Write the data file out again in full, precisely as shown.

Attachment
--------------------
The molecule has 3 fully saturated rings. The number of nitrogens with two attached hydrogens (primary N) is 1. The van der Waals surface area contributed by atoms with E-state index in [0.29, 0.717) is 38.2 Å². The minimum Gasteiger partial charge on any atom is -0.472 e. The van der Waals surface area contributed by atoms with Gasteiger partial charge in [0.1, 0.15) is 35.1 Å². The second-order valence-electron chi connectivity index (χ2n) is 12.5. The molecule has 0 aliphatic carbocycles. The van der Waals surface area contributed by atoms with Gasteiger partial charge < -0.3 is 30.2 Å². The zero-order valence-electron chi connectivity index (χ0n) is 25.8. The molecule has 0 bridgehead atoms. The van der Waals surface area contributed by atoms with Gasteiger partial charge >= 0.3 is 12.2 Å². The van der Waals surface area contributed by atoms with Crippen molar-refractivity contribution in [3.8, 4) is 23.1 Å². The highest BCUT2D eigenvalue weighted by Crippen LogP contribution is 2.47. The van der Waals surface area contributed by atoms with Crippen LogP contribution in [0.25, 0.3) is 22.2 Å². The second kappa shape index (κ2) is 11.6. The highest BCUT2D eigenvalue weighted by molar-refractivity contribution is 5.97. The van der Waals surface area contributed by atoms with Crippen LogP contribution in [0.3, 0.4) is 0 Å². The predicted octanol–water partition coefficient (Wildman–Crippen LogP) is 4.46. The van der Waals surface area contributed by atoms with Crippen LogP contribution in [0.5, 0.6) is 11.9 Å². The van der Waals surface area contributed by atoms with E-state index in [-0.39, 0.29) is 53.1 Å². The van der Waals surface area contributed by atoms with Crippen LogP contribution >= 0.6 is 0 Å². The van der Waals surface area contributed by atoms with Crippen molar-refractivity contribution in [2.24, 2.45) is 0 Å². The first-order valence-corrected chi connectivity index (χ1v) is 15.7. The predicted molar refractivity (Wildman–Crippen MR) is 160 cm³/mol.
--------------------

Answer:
The molecule has 3 fully saturated rings. The number of nitrogens with two attached hydrogens (primary N) is 1. The van der Waals surface area contributed by atoms with E-state index in [0.29, 0.717) is 38.2 Å². The minimum Gasteiger partial charge on any atom is -0.472 e. The van der Waals surface area contributed by atoms with Gasteiger partial charge in [0.1, 0.15) is 35.1 Å². The second-order valence-electron chi connectivity index (χ2n) is 12.5. The molecule has 0 aliphatic carbocycles. The van der Waals surface area contributed by atoms with Gasteiger partial charge < -0.3 is 30.2 Å². The zero-order valence-electron chi connectivity index (χ0n) is 25.8. The molecule has 0 bridgehead atoms. The van der Waals surface area contributed by atoms with Gasteiger partial charge >= 0.3 is 12.2 Å². The van der Waals surface area contributed by atoms with Crippen molar-refractivity contribution in [3.8, 4) is 23.1 Å². The highest BCUT2D eigenvalue weighted by Crippen LogP contribution is 2.47. The van der Waals surface area contributed by atoms with Crippen LogP contribution in [0.25, 0.3) is 22.2 Å². The second kappa shape index (κ2) is 11.6. The highest BCUT2D eigenvalue weighted by molar-refractivity contribution is 5.97. The van der Waals surface area contributed by atoms with Crippen LogP contribution in [0.3, 0.4) is 0 Å². The predicted octanol–water partition coefficient (Wildman–Crippen LogP) is 4.46. The van der Waals surface area contributed by atoms with Crippen LogP contribution in [0.5, 0.6) is 11.9 Å². The van der Waals surface area contributed by atoms with E-state index in [-0.39, 0.29) is 53.1 Å². The van der Waals surface area contributed by atoms with Crippen LogP contribution >= 0.6 is 0 Å². The van der Waals surface area contributed by atoms with Crippen molar-refractivity contribution in [2.24, 2.45) is 0 Å². The first-order valence-corrected chi connectivity index (χ1v) is 15.7. The predicted molar refractivity (Wildman–Crippen MR) is 160 cm³/mol.